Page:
Many paths are open to neurons born early

When it comes to royalty, things are clear: The monarch's first child inherits the crown. Siblings born later must make do with a less glamorous profession. This is quite similar for some nerve cells in the brain. In their case, it is not the order in which they are born, but at least the time of their emergence that determines their further career. This is shown by a recent study by the University of Bonn. The results were obtained in mice; the extent to which they can be transferred to humans is therefore still uncertain. They have now been published in the journal eNeuro.

Science Live at the Arkadenhof

What are the researchers of the Clusters of Excellence at the University of Bonn actually working on? They provide an up-close look on August 22 at 8 p.m. in the Arkadenhof of the University Main Building. At the Excellence Slam, scientists from the clusters will present their research in short talks in a generally understandable and humorous way. At the end, the audience votes - and the most popular slam wins. The free event takes place one day after the finale of the Bonn Silent Film Festival and uses the festival's stage in the courtyard of the Baroque Palace. Please note: The event and the slams will be held in German.

Elevator helps bacteria to build an invisibility cloak

The transport of substances across the membrane into the cell is linked to specific membrane transport proteins. Researchers at the University Hospital Bonn (UKB) and the University of Bonn, in collaboration with an international team, have now succeeded in elucidating the molecular structure of a completely new class of such membrane transporters. In addition to the Bonn scientists, researchers from the University of York were also involved. The study has now been published in the journal Nature Communications.

Study compares two methods for distance measurement in motile proteins.

In the Middle Ages, every city had its own system of measurement. Even today, you can sometimes find iron rods in marketplaces that determined the length measurement valid for the city at that time. In science, however, there is no room for such uncertainties, and no matter what method you use to measure the length of a molecule, for example, the answer should always be the same. Researchers at the University Hospital Bonn (UKB), the University of Bonn and Ludwig-Maximilians-Universität (LMU) Munich have now investigated whether this is true for two methods that are very often used to measure distances in protein molecules - for example, to find out how such molecules move. The study has now appeared in the journal Nature Communications.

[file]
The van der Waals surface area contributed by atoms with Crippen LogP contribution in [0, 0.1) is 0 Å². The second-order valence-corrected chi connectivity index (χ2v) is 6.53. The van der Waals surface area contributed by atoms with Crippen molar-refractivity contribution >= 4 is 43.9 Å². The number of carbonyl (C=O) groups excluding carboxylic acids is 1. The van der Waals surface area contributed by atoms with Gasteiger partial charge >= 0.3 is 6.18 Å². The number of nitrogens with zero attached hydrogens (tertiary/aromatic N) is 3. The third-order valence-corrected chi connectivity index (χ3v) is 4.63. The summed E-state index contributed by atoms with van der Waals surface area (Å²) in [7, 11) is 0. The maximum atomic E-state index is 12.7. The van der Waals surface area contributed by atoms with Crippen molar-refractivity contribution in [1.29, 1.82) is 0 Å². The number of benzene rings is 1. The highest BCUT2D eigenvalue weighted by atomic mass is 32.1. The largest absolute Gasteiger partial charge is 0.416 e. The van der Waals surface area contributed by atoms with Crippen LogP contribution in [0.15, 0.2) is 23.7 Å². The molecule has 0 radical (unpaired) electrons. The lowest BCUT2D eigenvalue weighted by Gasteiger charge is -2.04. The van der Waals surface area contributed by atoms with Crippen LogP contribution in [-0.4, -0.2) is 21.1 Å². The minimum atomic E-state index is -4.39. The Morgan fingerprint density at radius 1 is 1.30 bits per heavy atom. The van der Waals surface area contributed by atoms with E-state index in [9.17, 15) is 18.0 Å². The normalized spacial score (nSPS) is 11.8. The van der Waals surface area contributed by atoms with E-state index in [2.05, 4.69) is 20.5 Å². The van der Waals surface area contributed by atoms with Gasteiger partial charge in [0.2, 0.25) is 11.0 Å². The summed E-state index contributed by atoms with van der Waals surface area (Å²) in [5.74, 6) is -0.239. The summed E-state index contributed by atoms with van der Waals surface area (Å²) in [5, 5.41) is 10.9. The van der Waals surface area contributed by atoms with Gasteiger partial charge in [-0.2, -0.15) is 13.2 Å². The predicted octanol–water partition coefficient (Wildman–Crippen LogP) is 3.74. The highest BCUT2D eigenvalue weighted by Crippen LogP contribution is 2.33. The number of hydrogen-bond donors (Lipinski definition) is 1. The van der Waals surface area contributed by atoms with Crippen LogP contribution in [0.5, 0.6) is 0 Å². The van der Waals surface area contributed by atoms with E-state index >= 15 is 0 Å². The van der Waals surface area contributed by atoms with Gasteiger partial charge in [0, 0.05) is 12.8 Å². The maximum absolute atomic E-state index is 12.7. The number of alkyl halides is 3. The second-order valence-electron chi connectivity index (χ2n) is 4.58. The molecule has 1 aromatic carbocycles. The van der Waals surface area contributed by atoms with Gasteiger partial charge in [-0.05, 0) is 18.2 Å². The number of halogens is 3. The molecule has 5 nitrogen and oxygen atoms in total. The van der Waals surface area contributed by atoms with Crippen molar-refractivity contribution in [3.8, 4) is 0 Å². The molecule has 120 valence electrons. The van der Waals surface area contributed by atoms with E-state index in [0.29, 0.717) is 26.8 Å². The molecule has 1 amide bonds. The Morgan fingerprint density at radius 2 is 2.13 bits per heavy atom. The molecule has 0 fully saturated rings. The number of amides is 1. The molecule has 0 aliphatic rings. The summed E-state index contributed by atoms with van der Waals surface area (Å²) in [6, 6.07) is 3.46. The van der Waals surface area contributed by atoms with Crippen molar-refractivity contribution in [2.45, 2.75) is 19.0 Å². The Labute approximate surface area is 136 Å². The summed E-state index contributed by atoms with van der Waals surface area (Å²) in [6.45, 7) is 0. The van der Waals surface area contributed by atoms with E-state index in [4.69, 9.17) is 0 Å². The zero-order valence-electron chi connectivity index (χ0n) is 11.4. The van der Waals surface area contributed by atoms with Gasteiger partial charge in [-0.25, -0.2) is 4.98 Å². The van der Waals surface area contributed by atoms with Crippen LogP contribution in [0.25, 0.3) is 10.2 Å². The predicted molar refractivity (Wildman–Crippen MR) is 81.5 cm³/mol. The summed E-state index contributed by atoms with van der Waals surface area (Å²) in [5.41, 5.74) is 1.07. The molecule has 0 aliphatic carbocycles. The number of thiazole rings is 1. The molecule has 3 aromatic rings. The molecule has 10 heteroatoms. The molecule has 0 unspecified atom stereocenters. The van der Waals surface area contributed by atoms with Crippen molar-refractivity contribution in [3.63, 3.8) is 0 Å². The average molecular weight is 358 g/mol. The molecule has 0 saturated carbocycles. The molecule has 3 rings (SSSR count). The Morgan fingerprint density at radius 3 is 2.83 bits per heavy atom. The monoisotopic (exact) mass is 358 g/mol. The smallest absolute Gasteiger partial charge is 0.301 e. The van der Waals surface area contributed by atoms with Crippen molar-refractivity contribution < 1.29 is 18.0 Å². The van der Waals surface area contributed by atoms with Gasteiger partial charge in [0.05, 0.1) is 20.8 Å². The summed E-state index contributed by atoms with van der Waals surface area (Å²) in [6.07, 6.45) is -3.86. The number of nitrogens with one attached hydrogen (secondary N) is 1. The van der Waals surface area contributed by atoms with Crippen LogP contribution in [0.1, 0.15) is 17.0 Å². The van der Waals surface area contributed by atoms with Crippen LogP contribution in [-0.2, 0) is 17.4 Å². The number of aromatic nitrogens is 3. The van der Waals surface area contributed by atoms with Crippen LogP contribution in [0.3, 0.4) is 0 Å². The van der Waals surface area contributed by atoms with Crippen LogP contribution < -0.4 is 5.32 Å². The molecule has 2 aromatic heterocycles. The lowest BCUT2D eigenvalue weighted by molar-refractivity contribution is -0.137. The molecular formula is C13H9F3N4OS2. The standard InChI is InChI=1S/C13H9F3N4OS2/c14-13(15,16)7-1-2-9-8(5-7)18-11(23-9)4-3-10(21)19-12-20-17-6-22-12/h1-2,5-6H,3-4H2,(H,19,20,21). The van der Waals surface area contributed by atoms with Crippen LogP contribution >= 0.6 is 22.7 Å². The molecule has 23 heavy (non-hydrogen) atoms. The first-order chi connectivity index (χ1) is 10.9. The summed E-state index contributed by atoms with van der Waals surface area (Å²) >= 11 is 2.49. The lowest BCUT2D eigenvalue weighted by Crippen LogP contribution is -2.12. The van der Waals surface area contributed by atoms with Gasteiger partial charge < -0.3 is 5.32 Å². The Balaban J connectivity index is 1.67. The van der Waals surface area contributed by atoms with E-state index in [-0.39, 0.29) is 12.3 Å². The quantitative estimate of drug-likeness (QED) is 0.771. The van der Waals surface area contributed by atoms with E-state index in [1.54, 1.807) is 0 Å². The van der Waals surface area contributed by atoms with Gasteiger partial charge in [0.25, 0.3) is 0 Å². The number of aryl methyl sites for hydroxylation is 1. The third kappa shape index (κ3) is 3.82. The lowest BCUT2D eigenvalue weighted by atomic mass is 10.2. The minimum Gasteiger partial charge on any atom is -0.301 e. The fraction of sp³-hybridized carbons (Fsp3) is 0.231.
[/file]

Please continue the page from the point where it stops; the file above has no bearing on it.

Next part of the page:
Covid-19: New energy for flagging immune cells

In severe Covid-19 patients, the metabolism produces insufficient amounts of certain energy-rich compounds called ketone bodies. However, these energy carriers are needed by two important cell types in the immune system in order to fight the virus effectively. Perhaps this finding explains why some people fall ill so much more severely than others. A study led by the University of Bonn and the University Hospital Bonn at least points in this direction. The results have now been published in the journal Nature. They also give hope for new therapies.

Pitch Contest of the Medical Faculty Bonn

Are you excited about the possibility that your research could make a difference in the world?. We'd like to help you achieve that with awards totaling EUR 60.000! All you have to do is apply and present your idea at the first ever Bonn Medical Pitch Contest on September 15, 2022.

Sperm are masters of tetris packing

During sperm production, an enormous amount of DNA has to be packed into a very small space without breaking anything. A central role is played by certain proteins around which the DNA thread is wrapped - the protamines. A recent study by the University of Bonn provides new insights into this important mechanism. The results have been published in the journal PLoS Genetics.

Molecule boosts fat burning

A study led by the University of Bonn and the University Hospital Bonn has identified a molecule - the purine inosine - that boosts fat burning in brown adipocytes. The mechanism was discovered in mice, but probably exists in humans as well: If a transporter for inosine is less active, the mice remain significantly leaner despite a high-fat diet. The study, which also involved researchers from the University of Leipzig and the University Medical Center Hamburg-Eppendorf, has now been published in the journal Nature.
 

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